Ricci vs. DeStefano – Redefining Disparate Impact

Ricci vs. DeStefano – Redefining Disparate Impact

Disparate or adverse impact in employment selection decisions refers to the different treatment of employees or applicants based on their race, color, religion, gender, national origin or handicap.

This recent decision of the US Supreme Court takes a new view of the prohibition of disparate impact legislated under Title VII of the US Civil Rights Act of 1964  and the EEOC’s  four-fifths or 80% rule  that provides a measure of disparate impact. The decision deserves attention because the sensitivity of the subject matter addressed in the case will make some serious waves in both the USA and other jurisdictions. Although most jurisdictions outside the US have not codified disparate impact to the extent of the US legislation, the four-fifths rule has become a standard measure of disparate or adverse impact that is often cited in human rights decisions in most common law jurisdictions.

The basic facts of the case are as follows:

  • The New Haven Fire Department in Connecticut developed and then administered written and oral examinations to 118 applicants for promotion to either Lieutenant or Captain. Details of the content of the exams are limited but they appear to have been mostly of a cognitive nature. The pass rate for black and Hispanic candidates was approximately half that of the white candidates. The top scorers for both positions did not include any blacks and only two Hispanics. As a result no black candidates and at most two Hispanics were eligible for promotion.
  • The City officials fearing they would be sued by the black or Hispanic test takers threw out the test results and promoted no one, citing a desire to avoid violating Title VII of the Civil Rights Act.
  • Ricci and sixteen other white test takers, plus one Hispanic test taker (all of whom had passed the examinations) sued the City and Mayor John DeStefano claiming that by discarding the test results, the City and the named officials had discriminated against the plaintiffs based on race in violation of Title VII of the Civil Rights Act.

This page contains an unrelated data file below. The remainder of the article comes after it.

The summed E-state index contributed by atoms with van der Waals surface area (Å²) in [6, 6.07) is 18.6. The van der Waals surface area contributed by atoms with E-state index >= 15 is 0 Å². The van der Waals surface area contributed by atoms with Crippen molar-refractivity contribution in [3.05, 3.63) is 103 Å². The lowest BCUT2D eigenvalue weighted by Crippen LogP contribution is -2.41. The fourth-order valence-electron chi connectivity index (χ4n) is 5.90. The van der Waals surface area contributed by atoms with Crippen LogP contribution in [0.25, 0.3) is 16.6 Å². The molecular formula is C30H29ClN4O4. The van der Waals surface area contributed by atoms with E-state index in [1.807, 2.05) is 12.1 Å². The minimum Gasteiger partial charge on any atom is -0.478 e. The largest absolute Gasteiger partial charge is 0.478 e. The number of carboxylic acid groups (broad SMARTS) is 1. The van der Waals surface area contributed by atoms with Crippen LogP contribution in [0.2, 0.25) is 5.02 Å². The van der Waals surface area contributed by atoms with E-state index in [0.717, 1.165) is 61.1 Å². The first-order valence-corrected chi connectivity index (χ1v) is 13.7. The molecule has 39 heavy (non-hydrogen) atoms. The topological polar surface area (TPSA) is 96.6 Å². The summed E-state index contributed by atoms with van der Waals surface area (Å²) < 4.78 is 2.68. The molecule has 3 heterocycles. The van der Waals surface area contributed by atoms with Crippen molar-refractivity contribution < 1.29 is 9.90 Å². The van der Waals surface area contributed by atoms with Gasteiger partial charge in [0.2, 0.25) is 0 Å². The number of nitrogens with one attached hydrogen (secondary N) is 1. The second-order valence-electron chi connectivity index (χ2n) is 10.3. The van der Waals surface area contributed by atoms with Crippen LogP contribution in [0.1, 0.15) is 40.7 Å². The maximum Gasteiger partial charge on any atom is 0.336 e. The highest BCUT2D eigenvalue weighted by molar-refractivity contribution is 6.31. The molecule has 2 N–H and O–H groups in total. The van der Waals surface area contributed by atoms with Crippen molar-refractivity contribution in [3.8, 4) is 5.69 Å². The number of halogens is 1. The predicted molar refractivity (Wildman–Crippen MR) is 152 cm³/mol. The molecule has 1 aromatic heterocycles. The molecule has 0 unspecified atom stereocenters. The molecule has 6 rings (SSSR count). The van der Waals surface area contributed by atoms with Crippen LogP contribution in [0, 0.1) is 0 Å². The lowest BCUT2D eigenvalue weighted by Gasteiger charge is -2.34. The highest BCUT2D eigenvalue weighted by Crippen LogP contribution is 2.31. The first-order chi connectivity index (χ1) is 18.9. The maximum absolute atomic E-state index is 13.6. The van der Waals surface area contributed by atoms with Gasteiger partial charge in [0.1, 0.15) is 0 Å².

Two lower courts threw out the claim advanced by the plaintiffs, including a three judge panel of the Second Circuit Court of Appeal that included Judge Sonia Sotomayor (currently a somewhat controversial nominee to the US Supreme Court).

The Supreme Court, by a five to four vote that broke along conservative and liberal lines, reversed the lower court decisions, effectively requiring the City to be bound by the exam results. Although it was clear that the examination results had a “disparate impact” on both the blacks and the Hispanics there was nothing before the court to show the tests themselves were flawed for not being job related and consistent with business necessity or that there was an equally valid but less-discriminatory alternative available to the City. The Court found that the City, looking at the racial makeup of the exam results, could not decide to throw out the results simply because it feared a discrimination lawsuit from the groups who did not pass the exams. The Court said that the City has to have “a strong basis in evidence” to believe the exams were discriminatory under Title VII of the Civil Rights Act. As the evidence did not support a decision that the tests were inherently flawed the City’s action in discarding the examination results was a violation of Title VII of the Civil Rights against the plaintiffs.

So what does this mean for the world of testing/assessment?

  • Well there is the obvious conclusion that statistics generated from the use of a test or other selection procedure are not by themselves enough to show disparate impact, even though they may violate the EEOC 80% rule. If you’ve used a test or other hiring process that is job related, you can’t ignore the results to the prejudice of any group who took the test. But that conclusion is not really new because at least in theory there has always been an exception to the 80% rule where the employer can show the selection process in question is job related and any resulting disparate impact cannot be reduced by some other equivalent process.
  • More importantly the case makes it clear the stated exception to the EEOC 80% rule is in fact a real exception, as long as the test is not inherently flawed. So if you use properly validated tests like the Prevue Assessments that have been shown in detailed studies not to adversely impact protected minorities, you do have a defensible position, regardless of the statistics that may be generated from the use of the test.
  • Probably the most significant impact of the case is that it will likely be repeatedly cited as confirmation that under Title VII of the Civil Rights Act and the EEOC 80% rule, one cannot discriminate against the majority in pursuit of protecting minorities. The case will generate a lot of discussion in both the HR and legal worlds. It should eventually produce a better, more workable definition of disparate impact.

Written by Ken Danderfer

1 A very Short History of Title VII of the Civil Rights Act
2 EEO: Disparate Impact from hr-guide.com
3 Averse Impact Analysis/ Fourth-Fiths Rule